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Garadice Lough

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Garadice Lough
Garadice Lough location in Ireland
Location in Ireland
LocationCounty Leitrim
Coordinates54°2′52″N 7°43′5″W / 54.04778°N 7.71806°W / 54.04778; -7.71806Coordinates: 54°2′52″N 7°43′5″W / 54.04778°N 7.71806°W / 54.04778; -7.71806
Native nameLoch Fionnmhaí  (Irish)
Primary inflowsShannon–Erne Waterway
Primary outflowsShannon–Erne Waterway
Catchment area183.91 km2 (71.0 sq mi)
Basin countriesIreland
Max. width3 km (2 mi)
Surface area3.89 km2 (1.50 sq mi)
Average depth5 m (16 ft)
Max. depth20 m (66 ft)
Surface elevation49 m (161 ft)
Islands3
References[1][2][3]

Garadice Lough (Irish: Loch Guth Ard Deas (meaning The South Lake of the High Voice),[4][5] also known as Garadice Lake or Lough Garadice, is a freshwater lake in the west of Ireland. It is located in the south of County Leitrim and is now part of the Shannon–Erne Waterway.

Geography

Garadice Lough is located 8 kilometres (5 mi) east of Ballinamore in South Leitrim.[2] It is about 3 km (2 mi) wide from west to east and covers an area of 3.89 square kilometres (1.5 sq mi).[1][6] The lake has three islands, two of which are named: Church Island and Cherry Island (Irish: Cloch-inse-na-dtorc).[6]

Hydrology

Garadice Lough now forms part of the Shannon–Erne Waterway. Its inflow was formerly named the Yellow River and the outflow was the Woodford River.[7]

Natural history

Fish present in Garadice Lough include tench, roach, bream and pike. Large pike have been caught here weighing 10 kg (22 lb) or more.[8]

Ecology

The water quality was reported to be satisfactory c. 2001 – c. 2003 with a mesotrophic rating,[9] improving to oligotrophic status c. 2004 – c. 2006, before dropping back to mesotrophic rating c. 2007 – c. 2009.[n 1] Zebra mussel infestation is present.[11] The ecology of Garadice Lough, and other Irish waterways, remains threatened by curly waterweed, and freshwater clam invasive species.[12][13]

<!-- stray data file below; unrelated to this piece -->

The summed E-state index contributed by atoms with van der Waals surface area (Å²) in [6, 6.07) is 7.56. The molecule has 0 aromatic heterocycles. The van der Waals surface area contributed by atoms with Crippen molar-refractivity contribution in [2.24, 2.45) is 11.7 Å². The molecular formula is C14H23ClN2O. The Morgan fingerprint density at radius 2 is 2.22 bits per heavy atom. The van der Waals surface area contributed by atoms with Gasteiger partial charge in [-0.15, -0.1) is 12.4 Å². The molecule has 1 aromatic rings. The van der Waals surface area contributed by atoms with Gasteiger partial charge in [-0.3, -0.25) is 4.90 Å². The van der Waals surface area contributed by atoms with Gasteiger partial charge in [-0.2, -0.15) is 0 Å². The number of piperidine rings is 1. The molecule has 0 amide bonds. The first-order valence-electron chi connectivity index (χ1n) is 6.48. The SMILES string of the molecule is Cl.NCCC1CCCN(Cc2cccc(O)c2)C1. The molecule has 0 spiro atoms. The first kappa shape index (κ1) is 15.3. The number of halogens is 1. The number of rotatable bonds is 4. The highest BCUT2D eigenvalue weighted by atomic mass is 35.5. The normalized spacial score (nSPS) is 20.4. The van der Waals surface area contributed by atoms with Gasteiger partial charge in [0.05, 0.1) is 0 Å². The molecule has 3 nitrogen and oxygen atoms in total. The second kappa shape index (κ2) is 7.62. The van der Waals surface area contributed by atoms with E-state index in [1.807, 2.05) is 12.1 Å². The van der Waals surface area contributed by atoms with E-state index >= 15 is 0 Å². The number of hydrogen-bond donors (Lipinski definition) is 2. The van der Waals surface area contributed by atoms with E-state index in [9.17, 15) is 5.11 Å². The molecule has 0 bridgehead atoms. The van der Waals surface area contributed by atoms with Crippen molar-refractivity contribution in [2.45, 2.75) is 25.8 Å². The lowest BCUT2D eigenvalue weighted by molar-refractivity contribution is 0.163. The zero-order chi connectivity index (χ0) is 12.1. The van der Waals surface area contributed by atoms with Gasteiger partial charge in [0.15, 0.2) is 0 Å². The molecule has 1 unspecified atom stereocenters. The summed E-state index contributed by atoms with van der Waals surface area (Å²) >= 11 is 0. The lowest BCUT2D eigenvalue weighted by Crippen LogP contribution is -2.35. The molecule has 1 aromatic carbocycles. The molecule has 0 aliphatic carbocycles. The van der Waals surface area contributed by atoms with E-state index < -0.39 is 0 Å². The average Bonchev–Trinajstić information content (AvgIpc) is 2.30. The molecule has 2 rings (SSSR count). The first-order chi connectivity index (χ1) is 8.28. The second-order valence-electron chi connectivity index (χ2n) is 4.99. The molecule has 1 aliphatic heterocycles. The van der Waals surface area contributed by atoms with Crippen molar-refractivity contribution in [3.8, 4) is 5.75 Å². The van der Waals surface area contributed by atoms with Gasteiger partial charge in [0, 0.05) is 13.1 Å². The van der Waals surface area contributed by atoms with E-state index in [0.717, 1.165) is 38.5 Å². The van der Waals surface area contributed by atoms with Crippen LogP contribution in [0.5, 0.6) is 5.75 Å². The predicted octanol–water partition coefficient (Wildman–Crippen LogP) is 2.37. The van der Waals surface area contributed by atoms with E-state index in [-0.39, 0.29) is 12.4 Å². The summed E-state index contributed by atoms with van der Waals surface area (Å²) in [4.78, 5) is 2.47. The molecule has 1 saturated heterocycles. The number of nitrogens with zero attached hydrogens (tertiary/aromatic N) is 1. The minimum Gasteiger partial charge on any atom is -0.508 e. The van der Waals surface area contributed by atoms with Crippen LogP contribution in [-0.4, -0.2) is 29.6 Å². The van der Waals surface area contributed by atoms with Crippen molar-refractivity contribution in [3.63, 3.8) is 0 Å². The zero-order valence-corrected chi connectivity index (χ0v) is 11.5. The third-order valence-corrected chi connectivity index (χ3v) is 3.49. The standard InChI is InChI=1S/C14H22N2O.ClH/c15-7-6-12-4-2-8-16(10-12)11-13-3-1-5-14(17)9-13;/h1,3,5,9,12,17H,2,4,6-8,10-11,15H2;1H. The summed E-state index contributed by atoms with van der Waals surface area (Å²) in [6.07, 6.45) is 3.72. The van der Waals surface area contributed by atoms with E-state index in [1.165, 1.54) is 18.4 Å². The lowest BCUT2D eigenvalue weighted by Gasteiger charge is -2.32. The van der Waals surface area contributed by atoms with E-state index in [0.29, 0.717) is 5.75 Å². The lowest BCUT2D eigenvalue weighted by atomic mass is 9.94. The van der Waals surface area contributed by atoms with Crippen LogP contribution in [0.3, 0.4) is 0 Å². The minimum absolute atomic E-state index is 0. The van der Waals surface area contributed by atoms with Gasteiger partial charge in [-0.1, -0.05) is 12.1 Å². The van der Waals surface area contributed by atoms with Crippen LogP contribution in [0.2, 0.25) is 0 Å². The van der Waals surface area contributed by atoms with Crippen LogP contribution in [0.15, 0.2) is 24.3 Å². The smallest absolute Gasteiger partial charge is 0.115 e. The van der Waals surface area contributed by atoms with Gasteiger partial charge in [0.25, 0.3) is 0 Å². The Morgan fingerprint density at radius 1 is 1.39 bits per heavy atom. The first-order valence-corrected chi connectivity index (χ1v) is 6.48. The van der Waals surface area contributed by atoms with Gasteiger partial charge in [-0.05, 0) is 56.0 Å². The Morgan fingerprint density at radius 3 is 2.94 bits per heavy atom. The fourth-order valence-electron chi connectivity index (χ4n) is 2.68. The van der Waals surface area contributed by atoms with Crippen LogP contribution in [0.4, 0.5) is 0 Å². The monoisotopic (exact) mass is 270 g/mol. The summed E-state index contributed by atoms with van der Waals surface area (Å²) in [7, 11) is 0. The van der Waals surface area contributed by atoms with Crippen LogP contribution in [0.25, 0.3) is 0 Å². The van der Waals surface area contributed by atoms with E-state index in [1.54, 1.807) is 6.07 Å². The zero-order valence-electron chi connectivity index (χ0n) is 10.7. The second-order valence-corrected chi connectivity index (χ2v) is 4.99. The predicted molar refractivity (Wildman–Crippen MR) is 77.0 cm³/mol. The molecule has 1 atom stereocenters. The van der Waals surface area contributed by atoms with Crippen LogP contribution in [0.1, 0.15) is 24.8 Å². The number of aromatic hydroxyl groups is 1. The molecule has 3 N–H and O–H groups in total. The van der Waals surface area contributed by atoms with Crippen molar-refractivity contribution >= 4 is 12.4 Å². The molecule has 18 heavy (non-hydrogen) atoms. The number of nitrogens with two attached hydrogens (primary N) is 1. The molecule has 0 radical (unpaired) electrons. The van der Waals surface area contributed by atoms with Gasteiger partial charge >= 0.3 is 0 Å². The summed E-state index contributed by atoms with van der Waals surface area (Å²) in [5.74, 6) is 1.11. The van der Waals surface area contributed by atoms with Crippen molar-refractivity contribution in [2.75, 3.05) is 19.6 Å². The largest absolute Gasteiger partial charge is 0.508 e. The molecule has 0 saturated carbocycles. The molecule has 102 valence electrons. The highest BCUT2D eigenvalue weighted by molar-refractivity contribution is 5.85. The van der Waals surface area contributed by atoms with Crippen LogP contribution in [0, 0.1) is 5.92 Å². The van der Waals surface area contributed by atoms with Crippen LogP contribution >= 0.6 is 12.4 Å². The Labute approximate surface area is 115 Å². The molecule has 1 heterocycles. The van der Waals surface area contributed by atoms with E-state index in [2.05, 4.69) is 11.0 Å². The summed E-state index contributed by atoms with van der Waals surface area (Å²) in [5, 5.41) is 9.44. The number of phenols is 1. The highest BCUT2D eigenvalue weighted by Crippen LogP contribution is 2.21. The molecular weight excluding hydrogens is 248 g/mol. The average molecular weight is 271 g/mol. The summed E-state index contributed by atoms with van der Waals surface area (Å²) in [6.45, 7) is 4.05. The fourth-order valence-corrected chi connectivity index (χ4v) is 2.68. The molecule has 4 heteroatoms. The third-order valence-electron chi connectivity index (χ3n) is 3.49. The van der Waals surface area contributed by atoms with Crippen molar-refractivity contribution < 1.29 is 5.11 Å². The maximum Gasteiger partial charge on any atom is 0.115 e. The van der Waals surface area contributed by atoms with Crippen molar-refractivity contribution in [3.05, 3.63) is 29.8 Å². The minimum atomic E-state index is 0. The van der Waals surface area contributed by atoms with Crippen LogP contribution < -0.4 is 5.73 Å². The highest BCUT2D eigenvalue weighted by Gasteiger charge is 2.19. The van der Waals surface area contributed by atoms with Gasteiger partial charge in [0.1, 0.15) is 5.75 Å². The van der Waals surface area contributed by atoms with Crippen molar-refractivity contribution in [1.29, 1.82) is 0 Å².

History

The earliest surviving mention of the lake is in the 9th century Vita tripartita Sancti Patricii, in connection with the crossing of the lake by Saint Patrick on his way to destroy the idol Crom Cruach. In medieval times Garadice Lough was known as Lough Finvoy (Irish: Loch Finn Mhagh, meaning 'The Lake of the White Plain').[7] The lake is mentioned several times in the Irish Annals- Annals of the Four Masters 1386 and Annals of Connacht 1257 & 1418. In about 1257 the fortress "Cloch-inse-na-dtorc, in Lough Finvoy, was burned by O'Rourke" (a King of West Breifne).[14]

See also

References and notes

Notes

  1. ^ Trophic states of "Oligotrophic" and "Mesotrophic" are desirable, but freshwater lakes rated 'Eutrophic' or 'Hypertrophic' indicates pollution.[10]

Primary sources

  1. ^ a b "A Reference Based Typology and Ecological Assessment System for Irish Lakes" (PDF). Environmental Protection Agency (Ireland). 2006. p. 11. Retrieved 31 Jul 2015.
  2. ^ a b "Garadice Lake". Inland Fisheries Ireland. Retrieved 31 Jul 2015.
  3. ^ "OSI Mapviewer". Ordnance Survey Ireland. Retrieved 31 Jul 2015.
  4. ^ White, Kevin. "The Plain of Blood, A Study of the Ritual Landscape of Magh Slecht, Co. Cavan". Cite journal requires |journal= (help)
  5. ^ Dalton, John P.: Cromm Cruaich of Magh Sleacht, in Proceedings of the Royal Irish Academy, Vol. XXXVI (1921-1924), Section C, pp.23-67.
  6. ^ a b Google (31 Jul 2015). "Garadice Lough" (Map). Google Maps. Google. Retrieved 31 Jul 2015.
  7. ^ a b Joyce, Patrick Weston (2007) [1883]. The Geography of the Counties of Ireland. pp. 66, 127.
  8. ^ "Lough Garadice" (PDF). Waterways Ireland. Retrieved 31 Jul 2015.
  9. ^ Clenaghan, Clinton, Crowe 2005, pp. 97.
  10. ^ Clenaghan, Clinton, Crowe 2005, pp. 8.
  11. ^ EPA 2010, pp. 80.
  12. ^ Pedreschi, Kelly-Quinn, Caffrey, O’Grady, Mariani, Phillimore 2014.
  13. ^ Clenaghan, Clinton, Crowe 2005, pp. 16.
  14. ^ Annals of the Four Masters, ed. & tr. John O'Donovan (1856). Annála Rioghachta Éireann. Annals of the Kingdom of Ireland by the Four Masters... with a Translation and Copious Notes. 7 vols (2nd ed.). Dublin: Royal Irish Academy. 1257.9 CELT editions. Full scans at Internet Archive: Vol. 1; Vol. 2; Vol. 3; Vol. 4; Vol. 5; Vol. 6; Indices.

Secondary sources

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Garadice Lough
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